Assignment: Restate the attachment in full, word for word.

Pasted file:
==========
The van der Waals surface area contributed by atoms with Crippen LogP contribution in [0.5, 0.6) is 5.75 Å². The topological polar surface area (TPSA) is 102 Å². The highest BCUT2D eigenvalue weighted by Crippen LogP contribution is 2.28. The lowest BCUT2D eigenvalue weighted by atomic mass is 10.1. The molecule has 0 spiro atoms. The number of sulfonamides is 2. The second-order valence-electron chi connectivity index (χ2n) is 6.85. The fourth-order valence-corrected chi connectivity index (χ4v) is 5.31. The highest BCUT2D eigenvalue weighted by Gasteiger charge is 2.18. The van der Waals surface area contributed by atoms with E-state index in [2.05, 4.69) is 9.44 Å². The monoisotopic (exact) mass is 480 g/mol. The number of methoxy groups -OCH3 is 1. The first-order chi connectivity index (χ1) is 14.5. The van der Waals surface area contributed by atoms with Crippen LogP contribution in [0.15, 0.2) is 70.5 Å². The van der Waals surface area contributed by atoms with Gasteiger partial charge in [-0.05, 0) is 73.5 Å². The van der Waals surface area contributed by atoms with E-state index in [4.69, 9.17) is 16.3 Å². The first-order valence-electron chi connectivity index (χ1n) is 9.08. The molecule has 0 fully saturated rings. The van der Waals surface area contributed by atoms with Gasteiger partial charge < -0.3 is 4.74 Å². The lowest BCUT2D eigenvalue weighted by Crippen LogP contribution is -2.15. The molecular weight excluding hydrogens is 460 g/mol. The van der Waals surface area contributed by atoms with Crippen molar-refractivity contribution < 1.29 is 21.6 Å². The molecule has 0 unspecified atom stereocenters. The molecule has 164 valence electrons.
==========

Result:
The van der Waals surface area contributed by atoms with Crippen LogP contribution in [0.5, 0.6) is 5.75 Å². The topological polar surface area (TPSA) is 102 Å². The highest BCUT2D eigenvalue weighted by Crippen LogP contribution is 2.28. The lowest BCUT2D eigenvalue weighted by atomic mass is 10.1. The molecule has 0 spiro atoms. The number of sulfonamides is 2. The second-order valence-electron chi connectivity index (χ2n) is 6.85. The fourth-order valence-corrected chi connectivity index (χ4v) is 5.31. The highest BCUT2D eigenvalue weighted by Gasteiger charge is 2.18. The van der Waals surface area contributed by atoms with E-state index in [2.05, 4.69) is 9.44 Å². The monoisotopic (exact) mass is 480 g/mol. The number of methoxy groups -OCH3 is 1. The first-order chi connectivity index (χ1) is 14.5. The van der Waals surface area contributed by atoms with Crippen LogP contribution in [0.15, 0.2) is 70.5 Å². The van der Waals surface area contributed by atoms with Gasteiger partial charge in [-0.05, 0) is 73.5 Å². The van der Waals surface area contributed by atoms with E-state index in [4.69, 9.17) is 16.3 Å². The first-order valence-electron chi connectivity index (χ1n) is 9.08. The molecule has 0 fully saturated rings. The van der Waals surface area contributed by atoms with Gasteiger partial charge < -0.3 is 4.74 Å². The lowest BCUT2D eigenvalue weighted by Crippen LogP contribution is -2.15. The molecular weight excluding hydrogens is 460 g/mol. The van der Waals surface area contributed by atoms with Crippen molar-refractivity contribution < 1.29 is 21.6 Å². The molecule has 0 unspecified atom stereocenters. The molecule has 164 valence electrons.